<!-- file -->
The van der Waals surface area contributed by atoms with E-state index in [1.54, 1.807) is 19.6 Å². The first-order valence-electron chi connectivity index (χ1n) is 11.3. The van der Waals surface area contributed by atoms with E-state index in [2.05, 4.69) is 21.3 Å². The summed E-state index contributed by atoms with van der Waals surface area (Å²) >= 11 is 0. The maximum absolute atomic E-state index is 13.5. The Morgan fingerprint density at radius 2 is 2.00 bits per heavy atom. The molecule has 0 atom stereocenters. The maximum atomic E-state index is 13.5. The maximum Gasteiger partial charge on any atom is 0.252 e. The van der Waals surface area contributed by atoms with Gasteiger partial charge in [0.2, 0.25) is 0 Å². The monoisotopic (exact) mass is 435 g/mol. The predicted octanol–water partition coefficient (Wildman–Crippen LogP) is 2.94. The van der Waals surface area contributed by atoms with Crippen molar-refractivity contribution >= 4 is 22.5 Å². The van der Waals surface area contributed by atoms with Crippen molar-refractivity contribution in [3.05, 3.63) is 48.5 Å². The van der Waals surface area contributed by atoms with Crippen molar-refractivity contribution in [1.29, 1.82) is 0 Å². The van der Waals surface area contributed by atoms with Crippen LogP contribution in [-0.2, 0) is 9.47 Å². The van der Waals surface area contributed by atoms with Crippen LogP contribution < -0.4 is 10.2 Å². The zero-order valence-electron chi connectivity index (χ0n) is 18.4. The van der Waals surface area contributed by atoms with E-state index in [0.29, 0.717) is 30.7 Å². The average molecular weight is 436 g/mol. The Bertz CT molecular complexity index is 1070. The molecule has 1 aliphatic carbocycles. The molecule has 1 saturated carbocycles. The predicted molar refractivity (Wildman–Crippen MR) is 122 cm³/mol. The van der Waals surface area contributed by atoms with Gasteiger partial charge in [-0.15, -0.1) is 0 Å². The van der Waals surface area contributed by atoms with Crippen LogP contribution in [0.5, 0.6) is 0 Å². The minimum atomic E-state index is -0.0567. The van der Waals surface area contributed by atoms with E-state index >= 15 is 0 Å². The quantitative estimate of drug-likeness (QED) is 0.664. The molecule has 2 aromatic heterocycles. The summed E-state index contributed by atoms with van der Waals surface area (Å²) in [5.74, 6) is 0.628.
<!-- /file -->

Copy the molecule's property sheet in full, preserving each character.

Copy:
The van der Waals surface area contributed by atoms with E-state index in [1.54, 1.807) is 19.6 Å². The first-order valence-electron chi connectivity index (χ1n) is 11.3. The van der Waals surface area contributed by atoms with E-state index in [2.05, 4.69) is 21.3 Å². The summed E-state index contributed by atoms with van der Waals surface area (Å²) >= 11 is 0. The maximum absolute atomic E-state index is 13.5. The Morgan fingerprint density at radius 2 is 2.00 bits per heavy atom. The molecule has 0 atom stereocenters. The maximum atomic E-state index is 13.5. The maximum Gasteiger partial charge on any atom is 0.252 e. The van der Waals surface area contributed by atoms with Gasteiger partial charge in [0.2, 0.25) is 0 Å². The monoisotopic (exact) mass is 435 g/mol. The predicted octanol–water partition coefficient (Wildman–Crippen LogP) is 2.94. The van der Waals surface area contributed by atoms with Crippen molar-refractivity contribution >= 4 is 22.5 Å². The van der Waals surface area contributed by atoms with Crippen molar-refractivity contribution in [3.05, 3.63) is 48.5 Å². The van der Waals surface area contributed by atoms with Crippen molar-refractivity contribution in [1.29, 1.82) is 0 Å². The van der Waals surface area contributed by atoms with Crippen LogP contribution in [-0.2, 0) is 9.47 Å². The van der Waals surface area contributed by atoms with Crippen LogP contribution < -0.4 is 10.2 Å². The zero-order valence-electron chi connectivity index (χ0n) is 18.4. The van der Waals surface area contributed by atoms with E-state index in [0.29, 0.717) is 30.7 Å². The average molecular weight is 436 g/mol. The Bertz CT molecular complexity index is 1070. The molecule has 1 aliphatic carbocycles. The molecule has 1 saturated carbocycles. The predicted molar refractivity (Wildman–Crippen MR) is 122 cm³/mol. The van der Waals surface area contributed by atoms with Gasteiger partial charge in [-0.15, -0.1) is 0 Å². The van der Waals surface area contributed by atoms with Crippen LogP contribution in [0.5, 0.6) is 0 Å². The minimum atomic E-state index is -0.0567. The van der Waals surface area contributed by atoms with E-state index >= 15 is 0 Å². The quantitative estimate of drug-likeness (QED) is 0.664. The molecule has 2 aromatic heterocycles. The summed E-state index contributed by atoms with van der Waals surface area (Å²) in [5.74, 6) is 0.628.